Mining productivity and the fourth industrial revolution

David Humphreys (Lead / Corresponding author)

    Research output: Contribution to journalArticlepeer-review

    21 Citations (Scopus)

    Abstract

    Rising productivity, alongside exploration, is the principal means by which mining can combat resource depletion. Over the past one hundred and fifty years, the mining industry has been remarkably successful in growing its productivity. However, since 2000 there are signs of a slowdown. Some aspects of this are clearly cyclical but there are increasing concerns that some of the underlying, longer term, factors which have kept productivity growing in the past are losing their force. Key amongst these factors are the physical contributions that the second industrial revolution, beginning in the late nineteenth century, brought to mining, most notably in the form of larger equipment operating in larger mines. There is much discussion in the industry around the arrival of a fourth industrial revolution and how this might ‘disrupt’ the sector and deliver a new boost to productivity through the promotion of intelligent mining but thus far there is little the evidence of such a boost. In its absence, the mining industry faces the prospect of rising costs as grades fall and waste volumes grow.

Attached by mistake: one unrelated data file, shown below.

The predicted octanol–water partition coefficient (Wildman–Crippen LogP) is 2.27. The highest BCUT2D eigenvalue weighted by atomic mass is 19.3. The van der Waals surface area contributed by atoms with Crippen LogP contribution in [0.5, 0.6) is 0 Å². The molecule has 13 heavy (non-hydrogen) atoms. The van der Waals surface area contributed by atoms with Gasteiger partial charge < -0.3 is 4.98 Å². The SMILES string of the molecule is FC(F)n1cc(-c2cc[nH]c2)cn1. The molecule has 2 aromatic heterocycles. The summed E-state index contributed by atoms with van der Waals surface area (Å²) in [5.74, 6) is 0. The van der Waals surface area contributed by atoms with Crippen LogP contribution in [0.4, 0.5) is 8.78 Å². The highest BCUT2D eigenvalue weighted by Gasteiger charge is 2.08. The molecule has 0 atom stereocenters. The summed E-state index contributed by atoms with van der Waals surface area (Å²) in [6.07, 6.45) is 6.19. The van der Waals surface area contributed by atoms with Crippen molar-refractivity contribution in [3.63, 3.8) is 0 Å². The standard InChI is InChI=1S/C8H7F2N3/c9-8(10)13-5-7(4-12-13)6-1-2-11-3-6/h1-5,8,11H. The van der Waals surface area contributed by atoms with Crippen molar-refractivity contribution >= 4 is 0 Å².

Original languageEnglish
    Pages (from-to)115-125
    Number of pages11
    JournalMineral Economics
    Volume33
    Early online date18 Feb 2019
    DOIs
    Publication statusPublished - Jul 2020

    Keywords

    • Mining
    • Fourth industrial revolution
    • productivity
    • Depletion
    • Digitisation
    • Mining costs

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